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Jean-Pierre Bayley, Marjan M Weiss, Anneliese Grimbergen, Bernadette T J van Brussel, Frederik J Hes, Jeroen C Jansen, Senno Verhoef, Peter Devilee, Eleonora P Corssmit and Annette H J T Vriends

A major cause of paraganglioma and pheochromocytoma is germline mutation of the tumor suppressor genes SDHB, SDHC, and SDHD, encoding subunits of succinate dehydrogenase (SDH). While many SDH missense/nonsense mutations have been identified, few large deletions have been described. We performed multiplex ligation-dependent probe amplification deletion analysis in 126 point mutation-negative patients, and here we describe four novel deletions of SDHD and SDHC. Long-range PCR was used for the fine mapping of deletions. One patient had a 10 kb AluSg–AluSx-mediated deletion including SDHD exons 1 and 2, the entire TIMM8B gene, and deletion of exons of C11orf57. A second patient had a deletion of SDHD exons 1 and 2 and exon 1 of the TIMM8B gene. A third patient showed a deletion of exon 2 of SDHD, together with a 235 bp MIRb–Tensin gene insertion. In a fourth patient, a deletion of exons 5 and 6 of the SDHC gene was found, only the second SDHC deletion currently known. The deletions of the TIMM8B and C11orf57 genes are the first to be described, but do not appear to result in an additional phenotype in these patients. Four of the eight breakpoints occurred in Alu sequences and all three SDHD deletions showed an intron 2 breakpoint. This study underlines the fact that clinically relevant deletions may encompass neighboring genes, with the potential to modify phenotype. Gene deletions of SDHD and SDHC represent a substantial proportion of all mutations, and must be considered in paraganglioma patients shown to be negative for mutations by sequencing.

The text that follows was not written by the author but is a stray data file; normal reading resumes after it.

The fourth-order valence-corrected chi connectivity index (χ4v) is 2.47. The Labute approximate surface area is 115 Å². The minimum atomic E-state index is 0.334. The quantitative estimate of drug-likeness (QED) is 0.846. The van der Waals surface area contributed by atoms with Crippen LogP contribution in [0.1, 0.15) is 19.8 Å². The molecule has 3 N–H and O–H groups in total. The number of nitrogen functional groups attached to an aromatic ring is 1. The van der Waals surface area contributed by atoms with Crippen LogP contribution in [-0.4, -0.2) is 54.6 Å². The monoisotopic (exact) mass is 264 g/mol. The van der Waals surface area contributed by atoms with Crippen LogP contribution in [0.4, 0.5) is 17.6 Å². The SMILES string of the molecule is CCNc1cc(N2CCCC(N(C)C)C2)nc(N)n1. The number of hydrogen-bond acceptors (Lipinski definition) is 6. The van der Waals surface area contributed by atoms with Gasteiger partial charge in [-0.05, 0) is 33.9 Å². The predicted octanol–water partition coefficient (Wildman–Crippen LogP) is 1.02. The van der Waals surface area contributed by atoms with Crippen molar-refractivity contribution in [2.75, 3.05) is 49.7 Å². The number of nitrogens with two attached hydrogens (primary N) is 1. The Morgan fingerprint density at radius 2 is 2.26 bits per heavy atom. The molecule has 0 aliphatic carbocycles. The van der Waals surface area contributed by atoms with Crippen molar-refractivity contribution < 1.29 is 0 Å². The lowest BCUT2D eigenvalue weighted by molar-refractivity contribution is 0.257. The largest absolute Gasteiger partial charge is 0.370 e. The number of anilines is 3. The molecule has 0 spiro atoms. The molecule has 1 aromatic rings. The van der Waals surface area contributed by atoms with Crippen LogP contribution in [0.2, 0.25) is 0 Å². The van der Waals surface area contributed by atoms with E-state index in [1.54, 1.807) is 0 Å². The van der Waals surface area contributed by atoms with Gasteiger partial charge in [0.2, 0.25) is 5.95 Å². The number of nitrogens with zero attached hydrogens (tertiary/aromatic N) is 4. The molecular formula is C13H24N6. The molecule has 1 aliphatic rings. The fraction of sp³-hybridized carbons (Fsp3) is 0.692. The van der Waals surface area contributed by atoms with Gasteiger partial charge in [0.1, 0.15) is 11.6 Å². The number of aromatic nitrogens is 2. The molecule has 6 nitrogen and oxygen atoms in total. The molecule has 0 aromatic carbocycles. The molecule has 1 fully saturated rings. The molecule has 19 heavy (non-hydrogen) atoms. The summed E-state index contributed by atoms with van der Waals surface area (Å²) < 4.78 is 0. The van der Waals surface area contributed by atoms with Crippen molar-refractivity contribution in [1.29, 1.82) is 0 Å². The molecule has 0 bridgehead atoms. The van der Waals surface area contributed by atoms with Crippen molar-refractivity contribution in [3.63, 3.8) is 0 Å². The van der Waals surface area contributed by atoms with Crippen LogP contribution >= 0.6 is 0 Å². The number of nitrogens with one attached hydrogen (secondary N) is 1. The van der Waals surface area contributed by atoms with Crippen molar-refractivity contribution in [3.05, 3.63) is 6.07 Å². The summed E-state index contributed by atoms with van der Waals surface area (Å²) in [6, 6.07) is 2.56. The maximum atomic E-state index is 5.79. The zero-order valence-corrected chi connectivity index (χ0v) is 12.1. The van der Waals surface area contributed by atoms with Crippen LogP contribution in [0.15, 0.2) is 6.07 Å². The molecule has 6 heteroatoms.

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Hartmut P Neumann, William F Young Jr, Tobias Krauss, Jean-Pierre Bayley, Francesca Schiavi, Giuseppe Opocher, Carsten C Boedeker, Amit Tirosh, Frederic Castinetti, Juri Ruf, Dmitry Beltsevich, Martin Walz, Harald-Thomas Groeben, Ernst von Dobschuetz, Oliver Gimm, Nelson Wohllk, Marija Pfeifer, Delmar M Lourenço Jr, Mariola Peczkowska, Attila Patocs, Joanne Ngeow, Özer Makay, Nalini S Shah, Arthur Tischler, Helena Leijon, Gianmaria Pennelli, Karina Villar Gómez de las Heras, Thera P Links, Birke Bausch and Charis Eng

Although the authors of the present review have contributed to genetic discoveries in the field of pheochromocytoma research, we can legitimately ask whether these advances have led to improvements in the diagnosis and management of patients with pheochromocytoma. The answer to this question is an emphatic Yes! In the field of molecular genetics, the well-established axiom that familial (genetic) pheochromocytoma represents 10% of all cases has been overturned, with >35% of cases now attributable to germline disease-causing mutations. Furthermore, genetic pheochromocytoma can now be grouped into five different clinical presentation types in the context of the ten known susceptibility genes for pheochromocytoma-associated syndromes. We now have the tools to diagnose patients with genetic pheochromocytoma, identify germline mutation carriers and to offer gene-informed medical management including enhanced surveillance and prevention. Clinically, we now treat an entire family of tumors of the paraganglia, with the exact phenotype varying by specific gene. In terms of detection and classification, simultaneous advances in biochemical detection and imaging localization have taken place, and the histopathology of the paraganglioma tumor family has been revised by immunohistochemical-genetic classification by gene-specific antibody immunohistochemistry. Treatment options have also been substantially enriched by the application of minimally invasive and adrenal-sparing surgery. Finally and most importantly, it is now widely recognized that patients with genetic pheochromocytoma/paraganglioma syndromes should be treated in specialized centers dedicated to the diagnosis, treatment and surveillance of this rare neoplasm.